It’s Time to Talk.
Time to Talk Day is the nation’s most important mental health conversation. Taking place this Thursday, 3rd February 2022, it’s the day that friends, families, communities, and workplaces come together to talk, listen and change lives.
Here are some helpful ways to start a conversation about mental health.
1. Ask twice: Research shows that ‘How are you?’ can often prompt no more than a meaningless exchange. The simple act of asking again, with interest, shows a genuine willingness to talk and listen. If you’re worried about someone, the next time they say they’re okay, try asking ‘How are you really?’ or ‘Are you sure you’re ok?’
2. Ask open questions: We can worry about prying about mental health, but it’s better to ask available questions. It might help someone open up, showing that you care. Some questions you can ask are: ‘How are you feeling, at the moment?’, ‘How long have you felt like this – is it an ongoing issue?’, ‘What does it feel like?’, ‘What kind of thoughts are you having?’ and ‘How can I help?’
3. Keep conversations small and informal: You don’t have to set aside hours to chat; 10 minutes may be enough, but make sure you aren’t distracted. Perhaps turning off your phone and minimising other distractions will help you focus on the person and what they might need. Talking when cooking or walking can take the pressure off – it doesn’t need to be a formal sit-down conversation.
4. Help them see they’re not alone: If you know someone else who has struggled with their mental health, talking anonymously about their experiences might be a good way of starting a dialogue, or you could share your own experiences, remember the main focus of the conversation is on them and not how you would deal with situations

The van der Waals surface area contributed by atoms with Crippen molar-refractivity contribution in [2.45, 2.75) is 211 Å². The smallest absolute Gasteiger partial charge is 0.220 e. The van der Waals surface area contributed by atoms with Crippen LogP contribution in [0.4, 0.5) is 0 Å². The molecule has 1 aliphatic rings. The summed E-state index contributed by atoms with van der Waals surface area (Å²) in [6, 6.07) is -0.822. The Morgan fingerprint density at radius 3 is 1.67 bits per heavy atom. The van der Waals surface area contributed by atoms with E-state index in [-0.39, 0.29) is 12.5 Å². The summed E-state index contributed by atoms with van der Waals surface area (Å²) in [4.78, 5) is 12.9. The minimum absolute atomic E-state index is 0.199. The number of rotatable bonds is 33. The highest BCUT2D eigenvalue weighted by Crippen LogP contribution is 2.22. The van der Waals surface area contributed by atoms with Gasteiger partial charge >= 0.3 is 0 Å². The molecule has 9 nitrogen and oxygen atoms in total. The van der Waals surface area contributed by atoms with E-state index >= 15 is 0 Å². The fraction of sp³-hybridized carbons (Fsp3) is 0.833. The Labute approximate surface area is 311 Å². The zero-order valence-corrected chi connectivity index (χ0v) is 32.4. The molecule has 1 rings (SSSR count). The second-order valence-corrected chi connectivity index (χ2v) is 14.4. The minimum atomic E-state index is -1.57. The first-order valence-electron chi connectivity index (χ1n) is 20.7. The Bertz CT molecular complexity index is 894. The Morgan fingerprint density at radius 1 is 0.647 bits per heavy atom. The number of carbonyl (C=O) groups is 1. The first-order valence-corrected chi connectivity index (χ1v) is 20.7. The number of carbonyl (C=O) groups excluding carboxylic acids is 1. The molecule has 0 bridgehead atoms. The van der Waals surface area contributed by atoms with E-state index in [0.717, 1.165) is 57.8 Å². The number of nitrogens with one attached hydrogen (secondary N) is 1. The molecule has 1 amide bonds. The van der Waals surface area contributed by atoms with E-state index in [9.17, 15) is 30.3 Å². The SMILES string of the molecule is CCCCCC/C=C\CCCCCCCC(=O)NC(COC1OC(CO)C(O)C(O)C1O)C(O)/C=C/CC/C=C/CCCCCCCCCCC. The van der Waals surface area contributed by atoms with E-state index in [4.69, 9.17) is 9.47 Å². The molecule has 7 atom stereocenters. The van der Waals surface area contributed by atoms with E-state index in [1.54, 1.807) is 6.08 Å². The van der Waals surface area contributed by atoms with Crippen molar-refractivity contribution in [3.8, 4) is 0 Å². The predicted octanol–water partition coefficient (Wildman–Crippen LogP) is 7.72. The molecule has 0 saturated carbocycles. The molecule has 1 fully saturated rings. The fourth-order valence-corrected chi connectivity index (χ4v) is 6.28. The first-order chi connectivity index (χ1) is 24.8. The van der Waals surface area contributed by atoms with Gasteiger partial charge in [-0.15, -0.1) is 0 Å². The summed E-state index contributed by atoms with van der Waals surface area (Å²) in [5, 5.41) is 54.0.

5. Don’t try and fix it; listen well: Resist the urge to offer quick fixes, which can often lead to people feeling dismissed. Generally, being heard is what people want, and it is usually enough. Feeling listened to and listened to creates a space where people can start to make sense of their experiences and choose what to do next. Give the person your complete focus and listen without interrupting. Listen to their words, tone of voice, and body language — all will give clues to how they are feeling. Accept them as they are and respect the person’s feelings, experiences, and values, although they may be different from yours.
6. Depersonalise the situation: It might be easier to talk about a hypothetical event than ask direct questions about feelings or speak about your own. For example: ‘work can be really stressful at the moment, can’t it? This can permit people to talk about their own feelings on the matter.
7. Be knowledgeable about the support services available: Perhaps offer to do some research with them or on their behalf and then give them some options to choose from. Encouraging someone to contact their GP is a good place to start or talk to other people they feel can support them. There are many helplines available, but if someone’s confidence is low, an offer of support to get some help might be very welcomed and ease the pressure.
8. Keep the conversation going: Keep your body language open and nonconfrontational and encourage people to continue what they want to talk about by reassuring the phrase, ‘Go on, I’m listening, ‘I’m here to listen’ and reassuring nods and comfortable eye contact. Having these conversations online might feel a little impersonal, so paying particular attention to how you are responding will help keep the conversation flowing.
9. Look after yourself, too: Choosing to talk can make a real difference to someone’s life, but it can also bring up difficult things that people may not have spoken about before. If you or someone you know might need support, organisations like Mind, Rethink Mental illness, and Samaritans provide guidance and advice for anyone in distress.
Finally, it’s essential to be patient. We can never force someone to open up about their struggles, and no matter how hard we try, some people might not be ready to open up and will need to do so in their timeframe. Remember that you have wanted to talk to them may make it easier for them to open up another time.
Please join us to start conversations about mental health and help end the stigma. Talking about mental health is not always easy, but creating a conversation doesn’t have to be awkward, and being there for someone can make a huge difference.